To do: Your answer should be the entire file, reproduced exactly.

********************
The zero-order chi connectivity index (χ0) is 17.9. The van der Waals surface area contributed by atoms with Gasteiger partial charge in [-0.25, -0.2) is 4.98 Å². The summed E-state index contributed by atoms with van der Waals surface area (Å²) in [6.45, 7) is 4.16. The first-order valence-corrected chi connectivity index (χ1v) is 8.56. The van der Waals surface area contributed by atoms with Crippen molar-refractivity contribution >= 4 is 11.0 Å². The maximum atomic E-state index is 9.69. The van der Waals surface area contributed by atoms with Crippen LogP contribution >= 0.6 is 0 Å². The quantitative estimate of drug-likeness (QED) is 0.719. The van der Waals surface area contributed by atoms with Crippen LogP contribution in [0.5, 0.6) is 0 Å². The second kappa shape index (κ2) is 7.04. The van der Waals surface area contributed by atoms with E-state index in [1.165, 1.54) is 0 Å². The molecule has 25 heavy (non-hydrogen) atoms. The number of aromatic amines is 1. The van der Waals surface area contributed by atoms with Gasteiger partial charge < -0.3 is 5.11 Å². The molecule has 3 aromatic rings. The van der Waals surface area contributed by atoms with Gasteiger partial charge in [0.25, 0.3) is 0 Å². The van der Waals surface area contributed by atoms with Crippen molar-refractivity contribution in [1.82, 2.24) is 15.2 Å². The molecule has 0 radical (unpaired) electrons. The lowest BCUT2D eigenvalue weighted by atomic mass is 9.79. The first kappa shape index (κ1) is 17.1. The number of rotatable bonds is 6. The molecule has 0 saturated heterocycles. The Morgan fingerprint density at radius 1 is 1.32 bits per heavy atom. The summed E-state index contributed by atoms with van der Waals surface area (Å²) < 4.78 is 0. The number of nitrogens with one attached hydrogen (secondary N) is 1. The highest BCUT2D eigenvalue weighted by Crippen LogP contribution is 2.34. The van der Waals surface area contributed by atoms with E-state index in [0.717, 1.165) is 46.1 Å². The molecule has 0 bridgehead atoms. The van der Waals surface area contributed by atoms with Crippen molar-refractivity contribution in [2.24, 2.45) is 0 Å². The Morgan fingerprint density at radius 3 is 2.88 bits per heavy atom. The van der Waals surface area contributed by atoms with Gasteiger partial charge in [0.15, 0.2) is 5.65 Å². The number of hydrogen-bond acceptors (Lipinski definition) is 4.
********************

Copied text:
The zero-order chi connectivity index (χ0) is 17.9. The van der Waals surface area contributed by atoms with Gasteiger partial charge in [-0.25, -0.2) is 4.98 Å². The summed E-state index contributed by atoms with van der Waals surface area (Å²) in [6.45, 7) is 4.16. The first-order valence-corrected chi connectivity index (χ1v) is 8.56. The van der Waals surface area contributed by atoms with Crippen molar-refractivity contribution >= 4 is 11.0 Å². The maximum atomic E-state index is 9.69. The van der Waals surface area contributed by atoms with Crippen LogP contribution >= 0.6 is 0 Å². The quantitative estimate of drug-likeness (QED) is 0.719. The van der Waals surface area contributed by atoms with Crippen LogP contribution in [0.5, 0.6) is 0 Å². The second kappa shape index (κ2) is 7.04. The van der Waals surface area contributed by atoms with E-state index in [1.165, 1.54) is 0 Å². The molecule has 25 heavy (non-hydrogen) atoms. The number of aromatic amines is 1. The van der Waals surface area contributed by atoms with Gasteiger partial charge < -0.3 is 5.11 Å². The molecule has 3 aromatic rings. The van der Waals surface area contributed by atoms with Gasteiger partial charge in [0.25, 0.3) is 0 Å². The van der Waals surface area contributed by atoms with Crippen molar-refractivity contribution in [1.82, 2.24) is 15.2 Å². The molecule has 0 radical (unpaired) electrons. The lowest BCUT2D eigenvalue weighted by atomic mass is 9.79. The first kappa shape index (κ1) is 17.1. The number of rotatable bonds is 6. The molecule has 0 saturated heterocycles. The Morgan fingerprint density at radius 1 is 1.32 bits per heavy atom. The summed E-state index contributed by atoms with van der Waals surface area (Å²) < 4.78 is 0. The number of nitrogens with one attached hydrogen (secondary N) is 1. The highest BCUT2D eigenvalue weighted by Crippen LogP contribution is 2.34. The van der Waals surface area contributed by atoms with E-state index in [0.717, 1.165) is 46.1 Å². The molecule has 0 bridgehead atoms. The van der Waals surface area contributed by atoms with Crippen molar-refractivity contribution in [2.24, 2.45) is 0 Å². The Morgan fingerprint density at radius 3 is 2.88 bits per heavy atom. The van der Waals surface area contributed by atoms with Gasteiger partial charge in [0.15, 0.2) is 5.65 Å². The number of hydrogen-bond acceptors (Lipinski definition) is 4.